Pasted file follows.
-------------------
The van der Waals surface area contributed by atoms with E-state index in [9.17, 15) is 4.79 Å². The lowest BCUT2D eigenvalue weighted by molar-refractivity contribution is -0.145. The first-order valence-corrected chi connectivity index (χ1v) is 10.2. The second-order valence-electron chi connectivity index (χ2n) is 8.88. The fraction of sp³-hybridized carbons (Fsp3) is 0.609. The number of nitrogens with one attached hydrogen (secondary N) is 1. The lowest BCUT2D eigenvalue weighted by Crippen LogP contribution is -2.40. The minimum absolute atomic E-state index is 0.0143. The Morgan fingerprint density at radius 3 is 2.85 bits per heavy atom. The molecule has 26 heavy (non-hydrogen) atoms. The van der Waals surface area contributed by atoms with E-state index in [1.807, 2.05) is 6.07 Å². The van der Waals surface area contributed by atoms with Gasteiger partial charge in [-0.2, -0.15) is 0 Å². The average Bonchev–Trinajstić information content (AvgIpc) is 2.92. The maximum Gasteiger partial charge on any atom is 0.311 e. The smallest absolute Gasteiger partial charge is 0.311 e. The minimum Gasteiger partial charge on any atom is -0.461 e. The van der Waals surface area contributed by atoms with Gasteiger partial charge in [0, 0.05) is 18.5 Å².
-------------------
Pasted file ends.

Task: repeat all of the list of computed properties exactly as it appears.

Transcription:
The van der Waals surface area contributed by atoms with E-state index in [9.17, 15) is 4.79 Å². The lowest BCUT2D eigenvalue weighted by molar-refractivity contribution is -0.145. The first-order valence-corrected chi connectivity index (χ1v) is 10.2. The second-order valence-electron chi connectivity index (χ2n) is 8.88. The fraction of sp³-hybridized carbons (Fsp3) is 0.609. The number of nitrogens with one attached hydrogen (secondary N) is 1. The lowest BCUT2D eigenvalue weighted by Crippen LogP contribution is -2.40. The minimum absolute atomic E-state index is 0.0143. The Morgan fingerprint density at radius 3 is 2.85 bits per heavy atom. The molecule has 26 heavy (non-hydrogen) atoms. The van der Waals surface area contributed by atoms with E-state index in [1.807, 2.05) is 6.07 Å². The van der Waals surface area contributed by atoms with Gasteiger partial charge in [-0.2, -0.15) is 0 Å². The average Bonchev–Trinajstić information content (AvgIpc) is 2.92. The maximum Gasteiger partial charge on any atom is 0.311 e. The smallest absolute Gasteiger partial charge is 0.311 e. The minimum Gasteiger partial charge on any atom is -0.461 e. The van der Waals surface area contributed by atoms with Gasteiger partial charge in [0, 0.05) is 18.5 Å².